Rapid-response Avian Influenza Vaccine in Prospect

US - At this week’s Animal Health Investment Forum in Kansas City, Missouri, VaxLiant introduced an innovative solution to developing a rapid-response vaccine to help combat avian influenza (AI).
calendar icon 30 August 2013
clock icon 4 minute read

One of just 13 companies invited to present information at the forum, VaxLiant showed how its novel adjuvant, ENABLTM, can be combined with gene-sequenced DNA to create a stable delivery format for commercial vaccines — something that has not been possible until now. The Aug. 12 publication of the US Department of Agriculture (USDA) Center for Veterinary Biologics’ (CVB’s) guidelines for licensing production platforms using recombinant DNA makes bringing to market an affordable ENABL vaccine that can combat this highly contagious viral disease possible within the next three years.

"The new CVB guidelines identify the steps to take to receive approval of a ‘production platform’ — the process of consistently, safely manufacturing vaccines using recombinant DNA technology," said Steve Schram, co-founder of VaxLiant. "This means there is now a pathway for our ENABL vaccine platform to become USDA-licensed — which can lead to vaccines for AI and other emerging diseases that are more practical and affordable than today’s options, in about one-third of the time. That’s why we were at the Investment Forum, inviting companies to consider an exclusive strategic partnership to develop a truly innovative AI vaccine."

As reported AI cases continue to climb throughout the world and the AI virus evolves, having access to a USDA-approved production platform that enables safe, more rapid vaccine development is an important breakthrough.

"We believe we’re the only company to have developed a DNA platform that works and is practical for broad application to animal health, and it’s because we have an adjuvant that allows it to work," said Timothy Miller, PhD, VaxLiant co-founder. "Research shows that ENABL allows the DNA component of an AI vaccine to remain intact and stable. And, it provides higher levels of effectiveness against the AI virus using about 70 percent less antigen, finally making production of an affordable vaccine possible to benefit poultry farmers everywhere."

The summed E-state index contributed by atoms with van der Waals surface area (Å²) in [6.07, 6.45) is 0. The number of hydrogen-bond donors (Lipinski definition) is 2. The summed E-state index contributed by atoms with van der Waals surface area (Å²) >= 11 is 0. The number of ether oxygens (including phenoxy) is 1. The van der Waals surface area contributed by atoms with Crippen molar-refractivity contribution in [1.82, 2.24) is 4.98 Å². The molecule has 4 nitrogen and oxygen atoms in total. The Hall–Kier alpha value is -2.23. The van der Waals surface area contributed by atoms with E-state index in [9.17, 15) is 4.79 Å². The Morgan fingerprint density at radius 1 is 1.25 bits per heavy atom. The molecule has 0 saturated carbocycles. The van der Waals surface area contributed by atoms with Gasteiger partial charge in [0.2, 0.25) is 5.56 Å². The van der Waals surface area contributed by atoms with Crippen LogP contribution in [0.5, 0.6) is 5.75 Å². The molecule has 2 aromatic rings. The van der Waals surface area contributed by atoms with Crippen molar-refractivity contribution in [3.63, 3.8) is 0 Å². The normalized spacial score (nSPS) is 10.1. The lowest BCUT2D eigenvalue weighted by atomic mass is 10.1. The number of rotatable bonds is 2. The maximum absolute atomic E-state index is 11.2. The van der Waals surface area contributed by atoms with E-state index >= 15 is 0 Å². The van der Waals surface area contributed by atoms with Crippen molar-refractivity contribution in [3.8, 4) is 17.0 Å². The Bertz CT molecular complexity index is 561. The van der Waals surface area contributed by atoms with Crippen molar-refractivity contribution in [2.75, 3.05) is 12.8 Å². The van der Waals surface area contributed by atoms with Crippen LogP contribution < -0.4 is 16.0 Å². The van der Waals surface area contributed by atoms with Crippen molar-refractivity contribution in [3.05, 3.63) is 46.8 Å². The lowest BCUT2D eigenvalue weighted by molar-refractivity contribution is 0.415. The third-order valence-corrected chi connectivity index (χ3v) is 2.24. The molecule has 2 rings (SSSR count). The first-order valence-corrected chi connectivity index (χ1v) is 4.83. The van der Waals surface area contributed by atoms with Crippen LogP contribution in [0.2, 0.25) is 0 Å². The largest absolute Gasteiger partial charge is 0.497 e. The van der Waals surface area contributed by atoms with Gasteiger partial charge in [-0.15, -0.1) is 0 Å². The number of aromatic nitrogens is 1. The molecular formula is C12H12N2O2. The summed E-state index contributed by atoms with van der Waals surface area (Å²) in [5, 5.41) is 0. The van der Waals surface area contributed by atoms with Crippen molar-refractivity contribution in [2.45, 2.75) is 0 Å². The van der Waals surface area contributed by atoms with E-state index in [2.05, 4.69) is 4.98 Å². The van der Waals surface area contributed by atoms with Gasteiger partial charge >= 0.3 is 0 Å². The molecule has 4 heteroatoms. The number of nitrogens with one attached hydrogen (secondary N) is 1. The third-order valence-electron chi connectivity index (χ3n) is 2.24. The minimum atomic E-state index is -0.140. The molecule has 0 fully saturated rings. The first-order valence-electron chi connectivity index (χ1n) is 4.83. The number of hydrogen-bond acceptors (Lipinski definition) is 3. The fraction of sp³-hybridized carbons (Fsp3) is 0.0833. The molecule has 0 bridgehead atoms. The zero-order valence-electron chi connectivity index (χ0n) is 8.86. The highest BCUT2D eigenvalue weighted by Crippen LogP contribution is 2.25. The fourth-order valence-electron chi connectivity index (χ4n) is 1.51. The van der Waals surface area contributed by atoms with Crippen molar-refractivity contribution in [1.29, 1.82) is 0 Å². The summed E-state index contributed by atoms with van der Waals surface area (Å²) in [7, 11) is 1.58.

According to Dr Miller, a production platform using DNA technology is a breakthrough that can be used to fight not only AI, but also other devastating transboundary diseases, including foot-and-mouth disease and African swine fever.

"Producing vaccines using the ENABL platform does not use live-virus or animal-origin material, which means manufacturers can produce vaccines to combat these highly contagious diseases safely," said Dr Miller. "This also means vaccinated birds and animals can be distinguished from non-vaccinates that are harboring the actual virus, so countries could finally allow the import and export of livestock and poultry given vaccines that include ENABL."

In publishing its new guidelines for vaccine platforms, the CVB cited the importance of having an approach that allows governments and other organizations to respond more quickly to emerging diseases created by antigenic shift — the process of two or more strains of a virus, or different viruses, combining to form a new viral strain.

"Throughout history, viruses have evolved to survive," said Mr Schram. "Using traditional vaccine technologies, it has been difficult to develop vaccines to fight disease caused by emerging viruses in a timely fashion. Once the ENABL platform has been reviewed and approved by USDA, companies will have the flexibility they need for a quicker vaccine-development timeline — an exciting prospect for veterinarians and farmers who care deeply about the health and well-being of their animals."

ENABL is already available in 15 ready-to-use formulations for use in both traditional and new vaccines for cattle, pigs and poultry. ENABL adjuvants provide never-seen-before flexibility and benefits, including in vitro screening, effectiveness using less antigen, improved stabilization, ease of recovering antigen for product-release assaid, and the ability to stimulate different immune responses using a variety of formulations, ranging from traditional killed and modified-live virus vaccines to those using DNA and gene-vector technology.

Further Reading

You can visit the Avian Flu page by clicking here.

© 2000 - 2024 - Global Ag Media. All Rights Reserved | No part of this site may be reproduced without permission.